Graduate studies at Western
Perspectives in Biology and Medicine 52 (2):252-263 (2009)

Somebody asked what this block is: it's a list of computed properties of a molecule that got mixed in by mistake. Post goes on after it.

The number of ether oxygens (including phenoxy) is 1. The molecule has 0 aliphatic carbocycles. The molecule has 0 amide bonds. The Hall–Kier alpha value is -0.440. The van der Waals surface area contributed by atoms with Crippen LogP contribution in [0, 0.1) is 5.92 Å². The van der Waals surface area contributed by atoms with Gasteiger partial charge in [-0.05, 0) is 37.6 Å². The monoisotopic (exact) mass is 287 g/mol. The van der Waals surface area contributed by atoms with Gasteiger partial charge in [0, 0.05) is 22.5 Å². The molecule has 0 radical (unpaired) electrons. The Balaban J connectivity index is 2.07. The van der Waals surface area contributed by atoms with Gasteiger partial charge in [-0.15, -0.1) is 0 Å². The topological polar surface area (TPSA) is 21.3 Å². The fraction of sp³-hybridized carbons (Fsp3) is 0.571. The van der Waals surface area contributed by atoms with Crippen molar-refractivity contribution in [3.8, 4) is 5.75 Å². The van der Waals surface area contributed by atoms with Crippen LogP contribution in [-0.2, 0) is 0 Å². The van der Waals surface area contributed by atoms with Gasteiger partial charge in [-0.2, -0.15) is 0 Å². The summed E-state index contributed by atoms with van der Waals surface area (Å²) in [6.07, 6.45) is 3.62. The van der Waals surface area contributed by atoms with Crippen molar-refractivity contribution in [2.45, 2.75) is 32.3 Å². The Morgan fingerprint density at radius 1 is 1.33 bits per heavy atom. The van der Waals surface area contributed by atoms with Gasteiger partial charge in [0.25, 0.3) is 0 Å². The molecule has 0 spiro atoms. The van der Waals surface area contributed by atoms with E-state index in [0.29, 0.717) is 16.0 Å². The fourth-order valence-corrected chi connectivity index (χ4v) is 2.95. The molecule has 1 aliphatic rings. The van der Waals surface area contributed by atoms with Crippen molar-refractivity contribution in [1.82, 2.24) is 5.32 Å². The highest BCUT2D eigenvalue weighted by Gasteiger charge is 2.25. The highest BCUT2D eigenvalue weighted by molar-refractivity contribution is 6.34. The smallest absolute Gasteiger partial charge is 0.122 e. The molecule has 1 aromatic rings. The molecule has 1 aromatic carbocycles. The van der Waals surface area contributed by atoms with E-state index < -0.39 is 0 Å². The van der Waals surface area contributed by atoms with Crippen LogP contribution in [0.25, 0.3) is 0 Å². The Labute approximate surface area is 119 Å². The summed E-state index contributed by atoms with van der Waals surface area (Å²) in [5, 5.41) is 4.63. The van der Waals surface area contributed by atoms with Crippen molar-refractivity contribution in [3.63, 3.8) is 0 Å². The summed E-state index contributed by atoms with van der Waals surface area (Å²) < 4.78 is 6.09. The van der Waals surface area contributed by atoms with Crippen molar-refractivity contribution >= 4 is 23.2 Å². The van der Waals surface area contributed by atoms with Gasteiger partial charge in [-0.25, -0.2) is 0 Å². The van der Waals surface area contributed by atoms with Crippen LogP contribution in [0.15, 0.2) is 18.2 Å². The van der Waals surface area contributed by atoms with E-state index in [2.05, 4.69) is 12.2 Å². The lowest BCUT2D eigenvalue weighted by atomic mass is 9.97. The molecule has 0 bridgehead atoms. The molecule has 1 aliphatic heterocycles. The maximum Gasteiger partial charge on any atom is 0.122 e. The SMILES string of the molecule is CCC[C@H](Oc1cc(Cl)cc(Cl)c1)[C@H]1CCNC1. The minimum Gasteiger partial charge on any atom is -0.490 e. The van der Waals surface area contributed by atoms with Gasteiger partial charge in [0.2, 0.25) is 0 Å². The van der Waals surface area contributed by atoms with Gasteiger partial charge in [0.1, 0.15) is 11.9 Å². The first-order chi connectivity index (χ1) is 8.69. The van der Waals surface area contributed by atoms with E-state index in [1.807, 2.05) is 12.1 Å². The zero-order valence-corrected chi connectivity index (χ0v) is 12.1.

|Abstract||Evidence-based medicine (EBM) ranks different medical research methods on a hierarchy, at the top of which are randomized controlled trials (RCTs) and systematic reviews or meta-analyses of RCTs. Any study that does not randomly assign patients to a treatment or a control group is automatically placed at a lower level on the hierarchy. This article argues that what matters is whether the treatment and control groups are similar with respect to potential confounding factors, not whether they got that way through randomization. Moreover, nonrandomized studies tend to have other characteristics that make them useful sources of evidence, in that they tend to last longer and to enroll more patients than do randomized trials. Replacing the sharp dichotomy between randomized and nonrandomized studies with a continuum from "clean" studies (which have high internal validity but whose results do not readily generalize to clinical practice) to pragmatic studies (which are designed to more closely reflect clinical practice) would also make a place for outcomes research and research using clinical databases, which are not included in the current hierarchy of evidence but which can provide important information about the safety and efficacy of treatments.|
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